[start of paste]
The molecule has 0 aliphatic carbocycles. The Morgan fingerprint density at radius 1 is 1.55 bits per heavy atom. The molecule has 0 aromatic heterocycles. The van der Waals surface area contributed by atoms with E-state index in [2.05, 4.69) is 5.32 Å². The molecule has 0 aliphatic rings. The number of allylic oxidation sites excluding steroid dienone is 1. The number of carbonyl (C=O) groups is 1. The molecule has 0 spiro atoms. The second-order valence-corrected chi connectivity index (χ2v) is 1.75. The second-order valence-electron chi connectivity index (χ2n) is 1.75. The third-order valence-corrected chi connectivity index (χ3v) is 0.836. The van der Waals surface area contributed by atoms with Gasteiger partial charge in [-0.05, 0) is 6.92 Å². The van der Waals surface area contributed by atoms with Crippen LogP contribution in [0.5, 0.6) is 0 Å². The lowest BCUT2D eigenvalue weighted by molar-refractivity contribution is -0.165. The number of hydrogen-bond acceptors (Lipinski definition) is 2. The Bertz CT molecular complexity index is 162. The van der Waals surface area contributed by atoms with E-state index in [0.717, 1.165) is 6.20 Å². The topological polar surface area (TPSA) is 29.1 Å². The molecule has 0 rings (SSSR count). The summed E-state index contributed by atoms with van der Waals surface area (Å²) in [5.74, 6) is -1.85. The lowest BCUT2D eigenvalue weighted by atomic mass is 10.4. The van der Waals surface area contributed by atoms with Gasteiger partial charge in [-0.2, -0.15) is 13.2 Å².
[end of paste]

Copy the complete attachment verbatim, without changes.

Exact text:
The molecule has 0 aliphatic carbocycles. The Morgan fingerprint density at radius 1 is 1.55 bits per heavy atom. The molecule has 0 aromatic heterocycles. The van der Waals surface area contributed by atoms with E-state index in [2.05, 4.69) is 5.32 Å². The molecule has 0 aliphatic rings. The number of allylic oxidation sites excluding steroid dienone is 1. The number of carbonyl (C=O) groups is 1. The molecule has 0 spiro atoms. The second-order valence-corrected chi connectivity index (χ2v) is 1.75. The second-order valence-electron chi connectivity index (χ2n) is 1.75. The third-order valence-corrected chi connectivity index (χ3v) is 0.836. The van der Waals surface area contributed by atoms with Gasteiger partial charge in [-0.05, 0) is 6.92 Å². The van der Waals surface area contributed by atoms with Crippen LogP contribution in [0.5, 0.6) is 0 Å². The lowest BCUT2D eigenvalue weighted by molar-refractivity contribution is -0.165. The number of hydrogen-bond acceptors (Lipinski definition) is 2. The Bertz CT molecular complexity index is 162. The van der Waals surface area contributed by atoms with E-state index in [0.717, 1.165) is 6.20 Å². The topological polar surface area (TPSA) is 29.1 Å². The molecule has 0 rings (SSSR count). The summed E-state index contributed by atoms with van der Waals surface area (Å²) in [5.74, 6) is -1.85. The lowest BCUT2D eigenvalue weighted by atomic mass is 10.4. The van der Waals surface area contributed by atoms with Gasteiger partial charge in [-0.2, -0.15) is 13.2 Å².